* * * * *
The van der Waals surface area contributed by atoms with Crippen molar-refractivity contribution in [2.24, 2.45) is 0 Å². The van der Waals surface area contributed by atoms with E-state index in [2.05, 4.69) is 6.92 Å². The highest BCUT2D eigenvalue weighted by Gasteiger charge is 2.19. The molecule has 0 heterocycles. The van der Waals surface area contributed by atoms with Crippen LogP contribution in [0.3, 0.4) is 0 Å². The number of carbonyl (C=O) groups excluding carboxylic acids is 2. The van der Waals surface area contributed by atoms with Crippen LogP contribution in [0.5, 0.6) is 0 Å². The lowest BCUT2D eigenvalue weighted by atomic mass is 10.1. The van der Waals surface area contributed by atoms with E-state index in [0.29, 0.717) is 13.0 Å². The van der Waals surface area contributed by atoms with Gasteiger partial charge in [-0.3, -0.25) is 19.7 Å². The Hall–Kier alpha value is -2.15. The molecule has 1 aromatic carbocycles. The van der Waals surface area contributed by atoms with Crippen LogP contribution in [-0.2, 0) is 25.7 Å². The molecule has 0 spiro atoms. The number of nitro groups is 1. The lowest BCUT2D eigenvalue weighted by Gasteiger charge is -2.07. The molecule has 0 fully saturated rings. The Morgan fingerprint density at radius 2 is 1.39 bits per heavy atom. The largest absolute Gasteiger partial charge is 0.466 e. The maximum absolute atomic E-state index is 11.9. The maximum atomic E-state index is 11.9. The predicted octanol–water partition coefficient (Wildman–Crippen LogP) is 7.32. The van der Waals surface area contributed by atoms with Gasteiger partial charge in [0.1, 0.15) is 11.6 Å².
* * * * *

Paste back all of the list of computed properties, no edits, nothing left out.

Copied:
The van der Waals surface area contributed by atoms with Crippen molar-refractivity contribution in [2.24, 2.45) is 0 Å². The van der Waals surface area contributed by atoms with E-state index in [2.05, 4.69) is 6.92 Å². The highest BCUT2D eigenvalue weighted by Gasteiger charge is 2.19. The molecule has 0 heterocycles. The van der Waals surface area contributed by atoms with Crippen LogP contribution in [0.3, 0.4) is 0 Å². The number of carbonyl (C=O) groups excluding carboxylic acids is 2. The van der Waals surface area contributed by atoms with Crippen LogP contribution in [0.5, 0.6) is 0 Å². The lowest BCUT2D eigenvalue weighted by atomic mass is 10.1. The van der Waals surface area contributed by atoms with E-state index in [0.29, 0.717) is 13.0 Å². The van der Waals surface area contributed by atoms with Gasteiger partial charge in [-0.3, -0.25) is 19.7 Å². The Hall–Kier alpha value is -2.15. The molecule has 1 aromatic carbocycles. The van der Waals surface area contributed by atoms with Crippen LogP contribution in [-0.2, 0) is 25.7 Å². The molecule has 0 spiro atoms. The number of nitro groups is 1. The lowest BCUT2D eigenvalue weighted by Gasteiger charge is -2.07. The molecule has 0 fully saturated rings. The Morgan fingerprint density at radius 2 is 1.39 bits per heavy atom. The largest absolute Gasteiger partial charge is 0.466 e. The maximum absolute atomic E-state index is 11.9. The maximum atomic E-state index is 11.9. The predicted octanol–water partition coefficient (Wildman–Crippen LogP) is 7.32. The van der Waals surface area contributed by atoms with Gasteiger partial charge in [0.1, 0.15) is 11.6 Å².